Caterpillars with hairs or spines should be approached cautiously because they can release toxins that damage skin or cause allergic responses. Many caterpillars have glands in the epidermis that produce these toxins. The Brazilian caterpillar, Lonomia obliqua, causes mild burning pain in most people, but can cause more severe symptoms. This caterpillar lacks epidermal glands, but other related caterpillars have been found to have toxin gland cells within the spine itself.
A group of scientists* investigated these hairs to search for the source of the poison. The spines produced two types of liquids: a green secretion similar to hemolymph and an orange secretion. They found that some, but not all spines contain a specialized glandular cell that presumably produces the toxic orange secretion. Like other related caterpillars, Lonomia obliqua does indeed have poison gland cells, but the cell are located in the spines themselves and not in the adjacent epidermis.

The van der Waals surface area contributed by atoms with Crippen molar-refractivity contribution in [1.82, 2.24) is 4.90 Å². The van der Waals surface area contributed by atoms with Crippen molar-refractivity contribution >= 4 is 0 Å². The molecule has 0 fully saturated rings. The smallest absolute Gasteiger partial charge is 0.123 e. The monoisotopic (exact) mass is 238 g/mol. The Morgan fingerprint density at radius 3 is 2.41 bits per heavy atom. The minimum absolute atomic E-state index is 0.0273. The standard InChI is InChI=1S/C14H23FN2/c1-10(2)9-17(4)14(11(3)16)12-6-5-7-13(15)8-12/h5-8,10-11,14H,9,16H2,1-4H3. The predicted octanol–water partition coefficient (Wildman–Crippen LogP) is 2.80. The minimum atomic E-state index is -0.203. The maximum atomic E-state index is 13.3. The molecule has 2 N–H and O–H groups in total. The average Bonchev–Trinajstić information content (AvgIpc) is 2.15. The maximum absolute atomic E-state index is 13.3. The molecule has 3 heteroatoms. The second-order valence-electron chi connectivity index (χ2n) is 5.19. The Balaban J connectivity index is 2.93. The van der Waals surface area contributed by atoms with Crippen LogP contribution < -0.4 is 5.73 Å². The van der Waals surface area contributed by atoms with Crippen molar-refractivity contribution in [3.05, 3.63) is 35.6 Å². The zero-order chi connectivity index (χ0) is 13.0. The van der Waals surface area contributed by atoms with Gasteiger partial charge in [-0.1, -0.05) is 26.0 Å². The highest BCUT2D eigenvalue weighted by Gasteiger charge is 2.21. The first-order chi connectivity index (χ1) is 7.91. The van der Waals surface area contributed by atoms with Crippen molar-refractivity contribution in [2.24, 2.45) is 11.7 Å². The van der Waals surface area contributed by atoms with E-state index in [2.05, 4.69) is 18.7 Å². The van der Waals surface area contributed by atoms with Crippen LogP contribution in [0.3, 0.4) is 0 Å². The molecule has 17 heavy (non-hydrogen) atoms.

*Diva Denelle Spadacci-Morena, Magna Aparecida Maltauro Soares,
Roberto Henrique Pinto Moraes, Ida Sigueko Sano-Martins & Juliana Mozer Sciani. The urticating apparatus in the caterpillar of Lonomia obliqua. Toxicon 119 (2016) 218e224.